To the point he makes about the difficulty of making light beer, while I generally admire the science of brewing that the big breweries have developed and the difficulty of consistently brewing light beers, where flaws are nearly impossible to hide, that admiration does not extend to the products themselves. No matter how difficult they are to make, that still doesn’t excuse their existence, or make them a beer that I’d ever want to drink. To me, they are still an abomination, a science experiment gone awry. There’s no reason to sacrifice flavor to save a mere pittance of calories. Beer is not particularly fattening, especially if you drink it in moderation. The easiest way to reduce your caloric intake of beer is not to choose the latest scientifically engineered slightly lower-calorie beer, but to simply drink less bottles, cans or pints. Drink less, but drink better is always a good rule of thumb.

A little over a week after Ryder’s op-ed appeared, Chicago Sun-Times columnist Herb Gould also examined Ryder’s assertions. In his column Thirsting for some better pilsners, he claims to be a homebrewer, but one who will drink apparently any beer. He offers that he’s “not a beer snob,” but “simply like[s] beers that, well, taste better than what the Big Two offer.” Despite this apparent contradiction, he applauds Ryder for his “much-needed defense of American pilsners,” continuing. “As he said, it’s an American classic. When you’re watching a ballgame on a hot day, when you’re enjoying a big steak, or a nice piece of salmon, nothing’s better than a well-bittered but not too heavy lager.”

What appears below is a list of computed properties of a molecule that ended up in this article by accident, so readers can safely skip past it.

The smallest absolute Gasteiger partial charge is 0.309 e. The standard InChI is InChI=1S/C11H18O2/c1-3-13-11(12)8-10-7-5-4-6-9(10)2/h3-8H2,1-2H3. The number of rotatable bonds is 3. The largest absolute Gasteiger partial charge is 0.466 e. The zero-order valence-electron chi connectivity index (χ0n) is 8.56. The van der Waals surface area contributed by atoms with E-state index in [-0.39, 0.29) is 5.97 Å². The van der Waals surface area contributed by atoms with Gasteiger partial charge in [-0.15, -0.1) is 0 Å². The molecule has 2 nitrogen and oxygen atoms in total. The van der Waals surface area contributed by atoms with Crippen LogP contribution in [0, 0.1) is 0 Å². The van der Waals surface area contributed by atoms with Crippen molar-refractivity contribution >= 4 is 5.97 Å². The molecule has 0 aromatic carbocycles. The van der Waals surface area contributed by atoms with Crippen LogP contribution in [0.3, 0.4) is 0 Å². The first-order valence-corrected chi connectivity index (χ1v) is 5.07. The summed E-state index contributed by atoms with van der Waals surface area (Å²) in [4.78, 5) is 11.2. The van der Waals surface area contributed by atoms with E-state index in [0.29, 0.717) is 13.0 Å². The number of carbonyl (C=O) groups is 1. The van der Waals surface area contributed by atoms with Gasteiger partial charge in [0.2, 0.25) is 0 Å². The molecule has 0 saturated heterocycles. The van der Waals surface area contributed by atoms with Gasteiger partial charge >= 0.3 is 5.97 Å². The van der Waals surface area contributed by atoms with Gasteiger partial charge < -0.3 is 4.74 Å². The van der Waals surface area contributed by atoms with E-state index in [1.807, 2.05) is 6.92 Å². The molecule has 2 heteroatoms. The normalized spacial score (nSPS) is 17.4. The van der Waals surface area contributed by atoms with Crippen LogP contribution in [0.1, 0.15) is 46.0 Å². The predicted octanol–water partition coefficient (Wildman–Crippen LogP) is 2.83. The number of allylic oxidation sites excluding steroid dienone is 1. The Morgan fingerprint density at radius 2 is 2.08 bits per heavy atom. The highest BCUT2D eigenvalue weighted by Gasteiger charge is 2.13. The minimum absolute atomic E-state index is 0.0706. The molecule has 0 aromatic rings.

Except that light beers are not “well-bittered” and they’re not pilsners, American or otherwise. They may have been based upon pilsners once upon a time, but they have diverged so far from that purported origin that they bear little resemblance to pilsners from the Czech Republic, Germany or any other place on the planet. They have become, as even David Ryder notes, a separate category of beer all to themselves.

He claims surprise “that the little breweries don’t seem interested in making a nice pilsner — or a better version of Budweiser or Miller High Life” and later in his column challenges what he terms “earnest little micro-breweries” to “[g]ive us more and better All-American pilsners.” I’m not sure where he’s been going to find his beer, because there are literally hundreds of great pilsners made by craft brewers of all sizes. Right in my backyard, the Trumer Brauerei in Berkeley only makes one beer, a fantastic pilsner that’s exactly what Gould claims to want in a “quality pilsner — a beer that’s on the lighter side but has nothing to be ashamed of. A beer that’s got a little bite, has a nice layer of flavor but doesn’t shout out anything fancy.”

A beer fitting that description, frankly, is not all that difficult to find. Of the Top 50 Czech Pilsners on Beer Advocate, 36 of them are made in the U.S. and for the Top 50 German Pilsners, 34 are American-made. Good American pilsners are everywhere if you know where to look.